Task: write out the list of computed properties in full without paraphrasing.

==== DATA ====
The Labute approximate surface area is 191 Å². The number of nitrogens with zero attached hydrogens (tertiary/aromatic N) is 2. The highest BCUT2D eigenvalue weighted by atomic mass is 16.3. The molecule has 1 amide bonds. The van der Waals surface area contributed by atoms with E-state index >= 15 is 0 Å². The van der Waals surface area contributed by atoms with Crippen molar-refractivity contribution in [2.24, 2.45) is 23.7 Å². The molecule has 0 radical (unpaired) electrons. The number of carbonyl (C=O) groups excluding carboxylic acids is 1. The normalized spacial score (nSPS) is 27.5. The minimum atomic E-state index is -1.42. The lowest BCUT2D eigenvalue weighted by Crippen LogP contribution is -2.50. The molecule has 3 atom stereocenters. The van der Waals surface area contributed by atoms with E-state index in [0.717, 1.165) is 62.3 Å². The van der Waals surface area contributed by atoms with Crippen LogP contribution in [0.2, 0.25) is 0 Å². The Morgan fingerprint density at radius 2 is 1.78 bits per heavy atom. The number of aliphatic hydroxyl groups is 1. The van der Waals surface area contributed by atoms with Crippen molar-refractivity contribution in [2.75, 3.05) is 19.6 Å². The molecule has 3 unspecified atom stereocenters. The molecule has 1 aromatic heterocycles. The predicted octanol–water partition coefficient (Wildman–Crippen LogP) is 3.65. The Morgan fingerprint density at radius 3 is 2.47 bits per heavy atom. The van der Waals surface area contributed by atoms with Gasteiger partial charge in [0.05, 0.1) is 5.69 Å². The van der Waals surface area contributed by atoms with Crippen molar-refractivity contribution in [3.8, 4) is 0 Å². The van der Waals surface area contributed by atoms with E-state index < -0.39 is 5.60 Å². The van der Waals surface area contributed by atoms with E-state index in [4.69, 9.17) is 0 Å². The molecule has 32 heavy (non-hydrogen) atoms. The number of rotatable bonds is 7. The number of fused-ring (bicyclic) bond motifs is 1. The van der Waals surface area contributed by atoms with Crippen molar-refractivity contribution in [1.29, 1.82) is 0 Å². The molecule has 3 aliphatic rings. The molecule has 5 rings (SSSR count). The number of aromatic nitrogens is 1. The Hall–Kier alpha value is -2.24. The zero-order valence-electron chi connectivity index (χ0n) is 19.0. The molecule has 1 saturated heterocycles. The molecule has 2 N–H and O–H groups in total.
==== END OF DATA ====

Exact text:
The Labute approximate surface area is 191 Å². The number of nitrogens with zero attached hydrogens (tertiary/aromatic N) is 2. The highest BCUT2D eigenvalue weighted by atomic mass is 16.3. The molecule has 1 amide bonds. The van der Waals surface area contributed by atoms with E-state index >= 15 is 0 Å². The van der Waals surface area contributed by atoms with Crippen molar-refractivity contribution in [2.24, 2.45) is 23.7 Å². The molecule has 0 radical (unpaired) electrons. The number of carbonyl (C=O) groups excluding carboxylic acids is 1. The normalized spacial score (nSPS) is 27.5. The minimum atomic E-state index is -1.42. The lowest BCUT2D eigenvalue weighted by Crippen LogP contribution is -2.50. The molecule has 3 atom stereocenters. The van der Waals surface area contributed by atoms with E-state index in [0.717, 1.165) is 62.3 Å². The van der Waals surface area contributed by atoms with Crippen LogP contribution in [0.2, 0.25) is 0 Å². The Morgan fingerprint density at radius 2 is 1.78 bits per heavy atom. The number of aliphatic hydroxyl groups is 1. The van der Waals surface area contributed by atoms with Crippen molar-refractivity contribution in [2.75, 3.05) is 19.6 Å². The molecule has 3 unspecified atom stereocenters. The molecule has 1 aromatic heterocycles. The predicted octanol–water partition coefficient (Wildman–Crippen LogP) is 3.65. The Morgan fingerprint density at radius 3 is 2.47 bits per heavy atom. The van der Waals surface area contributed by atoms with Gasteiger partial charge in [0.05, 0.1) is 5.69 Å². The van der Waals surface area contributed by atoms with Crippen molar-refractivity contribution in [3.8, 4) is 0 Å². The van der Waals surface area contributed by atoms with E-state index < -0.39 is 5.60 Å². The van der Waals surface area contributed by atoms with E-state index in [4.69, 9.17) is 0 Å². The molecule has 32 heavy (non-hydrogen) atoms. The number of rotatable bonds is 7. The number of fused-ring (bicyclic) bond motifs is 1. The van der Waals surface area contributed by atoms with Crippen molar-refractivity contribution in [1.29, 1.82) is 0 Å². The molecule has 3 aliphatic rings. The molecule has 5 rings (SSSR count). The number of aromatic nitrogens is 1. The Hall–Kier alpha value is -2.24. The zero-order valence-electron chi connectivity index (χ0n) is 19.0. The molecule has 1 saturated heterocycles. The molecule has 2 N–H and O–H groups in total.